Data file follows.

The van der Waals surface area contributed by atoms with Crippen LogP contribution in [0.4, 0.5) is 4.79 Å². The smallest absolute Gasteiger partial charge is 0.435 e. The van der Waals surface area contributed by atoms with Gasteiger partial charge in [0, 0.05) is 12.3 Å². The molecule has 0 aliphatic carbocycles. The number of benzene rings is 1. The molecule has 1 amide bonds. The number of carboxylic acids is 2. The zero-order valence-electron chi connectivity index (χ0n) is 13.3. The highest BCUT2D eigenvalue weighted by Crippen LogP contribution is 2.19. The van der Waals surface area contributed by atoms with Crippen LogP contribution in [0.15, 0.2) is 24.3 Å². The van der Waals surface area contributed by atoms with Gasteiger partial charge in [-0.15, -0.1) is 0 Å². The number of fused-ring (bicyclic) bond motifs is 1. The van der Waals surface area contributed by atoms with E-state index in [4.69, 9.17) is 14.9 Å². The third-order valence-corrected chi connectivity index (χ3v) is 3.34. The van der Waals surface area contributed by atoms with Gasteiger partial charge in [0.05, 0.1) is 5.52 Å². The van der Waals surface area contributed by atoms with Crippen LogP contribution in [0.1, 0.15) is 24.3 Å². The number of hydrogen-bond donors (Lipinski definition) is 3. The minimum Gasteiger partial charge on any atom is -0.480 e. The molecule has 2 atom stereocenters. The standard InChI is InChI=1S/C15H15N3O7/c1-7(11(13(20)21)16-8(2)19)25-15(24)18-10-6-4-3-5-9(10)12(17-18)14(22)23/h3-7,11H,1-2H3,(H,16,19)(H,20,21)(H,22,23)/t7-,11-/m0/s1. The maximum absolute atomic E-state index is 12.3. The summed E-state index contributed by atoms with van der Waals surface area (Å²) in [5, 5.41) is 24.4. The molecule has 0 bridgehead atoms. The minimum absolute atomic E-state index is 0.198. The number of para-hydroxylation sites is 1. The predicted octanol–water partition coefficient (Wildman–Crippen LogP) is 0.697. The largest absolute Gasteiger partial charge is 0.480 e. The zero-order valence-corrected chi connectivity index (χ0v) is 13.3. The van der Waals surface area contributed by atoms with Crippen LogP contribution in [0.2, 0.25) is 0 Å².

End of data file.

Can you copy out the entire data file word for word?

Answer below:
The van der Waals surface area contributed by atoms with Crippen LogP contribution in [0.4, 0.5) is 4.79 Å². The smallest absolute Gasteiger partial charge is 0.435 e. The van der Waals surface area contributed by atoms with Gasteiger partial charge in [0, 0.05) is 12.3 Å². The molecule has 0 aliphatic carbocycles. The number of benzene rings is 1. The molecule has 1 amide bonds. The number of carboxylic acids is 2. The zero-order valence-electron chi connectivity index (χ0n) is 13.3. The highest BCUT2D eigenvalue weighted by Crippen LogP contribution is 2.19. The van der Waals surface area contributed by atoms with Crippen LogP contribution in [0.15, 0.2) is 24.3 Å². The van der Waals surface area contributed by atoms with Gasteiger partial charge in [-0.15, -0.1) is 0 Å². The number of fused-ring (bicyclic) bond motifs is 1. The van der Waals surface area contributed by atoms with E-state index in [4.69, 9.17) is 14.9 Å². The third-order valence-corrected chi connectivity index (χ3v) is 3.34. The van der Waals surface area contributed by atoms with Gasteiger partial charge in [0.05, 0.1) is 5.52 Å². The van der Waals surface area contributed by atoms with Crippen LogP contribution in [0.1, 0.15) is 24.3 Å². The number of hydrogen-bond donors (Lipinski definition) is 3. The minimum Gasteiger partial charge on any atom is -0.480 e. The molecule has 2 atom stereocenters. The standard InChI is InChI=1S/C15H15N3O7/c1-7(11(13(20)21)16-8(2)19)25-15(24)18-10-6-4-3-5-9(10)12(17-18)14(22)23/h3-7,11H,1-2H3,(H,16,19)(H,20,21)(H,22,23)/t7-,11-/m0/s1. The maximum absolute atomic E-state index is 12.3. The summed E-state index contributed by atoms with van der Waals surface area (Å²) in [5, 5.41) is 24.4. The molecule has 0 bridgehead atoms. The minimum absolute atomic E-state index is 0.198. The number of para-hydroxylation sites is 1. The predicted octanol–water partition coefficient (Wildman–Crippen LogP) is 0.697. The largest absolute Gasteiger partial charge is 0.480 e. The zero-order valence-corrected chi connectivity index (χ0v) is 13.3. The van der Waals surface area contributed by atoms with Crippen LogP contribution in [0.2, 0.25) is 0 Å².